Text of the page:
First edition, folio, , viii, 64, pp., with half-title, additional engraved title with large allegorical vignette, text in English and French, without the list of subscribers, 7 hand-coloured engraved plates with some transparency varnish, 8 plates showing examples of engraving, stipple, soft ground etching, and aquatints (one double-page), 4 half-page vignettes, one plate of six mounted specimens of the coloured papers that produce the best imitation of Stained Glass, the tip of each having been been dipped into Transparent Varnish shows the effect when so cleared, wood-engraved tail-pieces, small ink stain to lower margin of first 6 leaves, some occasional spotting, endpapers creased, orig. paper-covered boards, soiled, rebacked with paper spine, with orig. oval printed paper title label within a decorative border on upper cover, uncut, persevered in a smart morocco-backed solander box, spine lettered in gilt.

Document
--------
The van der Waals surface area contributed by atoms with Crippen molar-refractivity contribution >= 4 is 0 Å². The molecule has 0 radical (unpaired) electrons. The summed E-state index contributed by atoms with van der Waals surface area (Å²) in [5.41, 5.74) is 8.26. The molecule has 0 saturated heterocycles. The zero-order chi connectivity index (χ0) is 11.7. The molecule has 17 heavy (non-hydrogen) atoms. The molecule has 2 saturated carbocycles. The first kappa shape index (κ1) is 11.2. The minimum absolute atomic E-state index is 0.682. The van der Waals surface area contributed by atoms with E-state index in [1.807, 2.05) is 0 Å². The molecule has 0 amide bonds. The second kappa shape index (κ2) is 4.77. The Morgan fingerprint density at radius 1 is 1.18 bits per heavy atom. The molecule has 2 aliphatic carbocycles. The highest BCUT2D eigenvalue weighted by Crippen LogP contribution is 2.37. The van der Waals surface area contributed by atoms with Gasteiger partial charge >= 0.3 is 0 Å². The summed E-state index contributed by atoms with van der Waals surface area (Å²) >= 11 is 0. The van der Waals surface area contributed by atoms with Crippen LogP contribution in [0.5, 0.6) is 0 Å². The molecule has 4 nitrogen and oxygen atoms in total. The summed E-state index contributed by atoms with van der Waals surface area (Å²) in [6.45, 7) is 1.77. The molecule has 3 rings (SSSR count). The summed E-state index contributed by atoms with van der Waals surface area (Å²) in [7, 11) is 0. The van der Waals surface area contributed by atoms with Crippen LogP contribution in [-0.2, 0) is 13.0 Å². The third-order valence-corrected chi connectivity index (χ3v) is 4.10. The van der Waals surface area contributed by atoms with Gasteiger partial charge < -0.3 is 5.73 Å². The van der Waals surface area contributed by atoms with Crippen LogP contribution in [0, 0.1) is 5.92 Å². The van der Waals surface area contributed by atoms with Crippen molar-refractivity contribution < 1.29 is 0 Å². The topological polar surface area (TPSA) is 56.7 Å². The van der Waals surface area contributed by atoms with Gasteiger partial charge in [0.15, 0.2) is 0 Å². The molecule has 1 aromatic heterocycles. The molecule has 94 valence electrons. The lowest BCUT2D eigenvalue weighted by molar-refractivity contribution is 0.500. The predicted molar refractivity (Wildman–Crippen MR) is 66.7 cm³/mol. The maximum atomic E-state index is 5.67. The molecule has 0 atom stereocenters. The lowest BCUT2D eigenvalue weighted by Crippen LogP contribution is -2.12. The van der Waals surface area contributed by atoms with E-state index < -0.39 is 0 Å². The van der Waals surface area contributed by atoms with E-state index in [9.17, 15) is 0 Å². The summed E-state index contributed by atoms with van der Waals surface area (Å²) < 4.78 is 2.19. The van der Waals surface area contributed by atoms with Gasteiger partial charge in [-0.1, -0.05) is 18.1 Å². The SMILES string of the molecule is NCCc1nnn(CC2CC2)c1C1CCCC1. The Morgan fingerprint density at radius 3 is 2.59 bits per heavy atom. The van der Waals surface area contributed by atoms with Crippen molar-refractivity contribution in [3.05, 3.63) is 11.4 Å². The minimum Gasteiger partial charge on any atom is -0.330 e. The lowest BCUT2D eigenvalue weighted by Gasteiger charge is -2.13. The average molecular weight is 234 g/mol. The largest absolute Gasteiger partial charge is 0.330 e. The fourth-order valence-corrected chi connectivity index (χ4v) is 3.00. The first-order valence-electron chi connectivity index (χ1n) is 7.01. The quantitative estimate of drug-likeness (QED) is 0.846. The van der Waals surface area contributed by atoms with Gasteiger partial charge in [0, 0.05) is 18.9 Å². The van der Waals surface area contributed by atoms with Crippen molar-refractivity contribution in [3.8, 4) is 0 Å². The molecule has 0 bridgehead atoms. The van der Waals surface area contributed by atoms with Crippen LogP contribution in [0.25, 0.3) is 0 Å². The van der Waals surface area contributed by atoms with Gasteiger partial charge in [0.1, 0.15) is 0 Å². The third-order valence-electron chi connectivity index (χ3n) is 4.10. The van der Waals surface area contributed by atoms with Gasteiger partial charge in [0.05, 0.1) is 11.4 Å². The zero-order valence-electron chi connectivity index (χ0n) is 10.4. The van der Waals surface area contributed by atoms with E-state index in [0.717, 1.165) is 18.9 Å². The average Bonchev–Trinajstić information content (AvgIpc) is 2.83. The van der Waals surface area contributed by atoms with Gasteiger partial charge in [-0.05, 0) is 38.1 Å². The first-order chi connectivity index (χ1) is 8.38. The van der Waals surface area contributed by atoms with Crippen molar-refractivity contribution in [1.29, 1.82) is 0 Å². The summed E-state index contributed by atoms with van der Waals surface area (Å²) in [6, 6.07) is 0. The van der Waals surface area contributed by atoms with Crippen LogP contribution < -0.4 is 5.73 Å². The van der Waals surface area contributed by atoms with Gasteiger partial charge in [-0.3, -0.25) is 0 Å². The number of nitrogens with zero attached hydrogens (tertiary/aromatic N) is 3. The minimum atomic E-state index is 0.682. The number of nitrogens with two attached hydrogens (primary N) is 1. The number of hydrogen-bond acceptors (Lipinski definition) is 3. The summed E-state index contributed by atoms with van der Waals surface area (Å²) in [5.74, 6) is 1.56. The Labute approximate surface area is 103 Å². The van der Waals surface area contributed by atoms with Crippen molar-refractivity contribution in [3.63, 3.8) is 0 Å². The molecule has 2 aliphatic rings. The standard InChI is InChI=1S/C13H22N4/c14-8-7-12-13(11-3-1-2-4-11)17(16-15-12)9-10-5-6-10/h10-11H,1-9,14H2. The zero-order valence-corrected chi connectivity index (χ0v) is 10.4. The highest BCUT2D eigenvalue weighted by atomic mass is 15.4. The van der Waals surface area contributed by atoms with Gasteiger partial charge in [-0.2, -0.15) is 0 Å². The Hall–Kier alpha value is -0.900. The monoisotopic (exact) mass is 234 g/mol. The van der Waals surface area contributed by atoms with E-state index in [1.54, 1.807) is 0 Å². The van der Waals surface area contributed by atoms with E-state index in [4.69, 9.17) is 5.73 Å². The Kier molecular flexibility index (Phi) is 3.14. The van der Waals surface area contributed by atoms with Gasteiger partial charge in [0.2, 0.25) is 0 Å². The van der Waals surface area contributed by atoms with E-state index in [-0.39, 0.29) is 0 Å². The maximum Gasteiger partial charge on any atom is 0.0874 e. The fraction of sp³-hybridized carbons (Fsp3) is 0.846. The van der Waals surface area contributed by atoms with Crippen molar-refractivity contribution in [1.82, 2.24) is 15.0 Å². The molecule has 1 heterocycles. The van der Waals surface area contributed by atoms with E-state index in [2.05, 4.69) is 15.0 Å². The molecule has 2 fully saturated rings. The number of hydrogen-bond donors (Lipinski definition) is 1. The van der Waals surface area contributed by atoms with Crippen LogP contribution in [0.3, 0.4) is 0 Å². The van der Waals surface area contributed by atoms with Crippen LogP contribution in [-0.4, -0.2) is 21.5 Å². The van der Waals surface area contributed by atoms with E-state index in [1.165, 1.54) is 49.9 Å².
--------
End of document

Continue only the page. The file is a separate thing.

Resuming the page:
“A book dealing with a special method of using varnishes in order to render transparent the paper employed for coloured prints on glass. This curious fashion of transparencies or glass paintings arose at the end of the seventeenth century, and was much in vogue for windows, screens, and the like. They were produced by laying specially tinted impressions on glass and rubbing away the paper behind, leaving just enough film to enable the colouring to be put on by hand.”—Prideaux. The varnished images include two Chinese men with lanterns, the head of a cat, the British Imperial crown, a philosopher in his windowed study, and a fireplace.
Author Orme (Edward)
Publisher London: Printed for the Author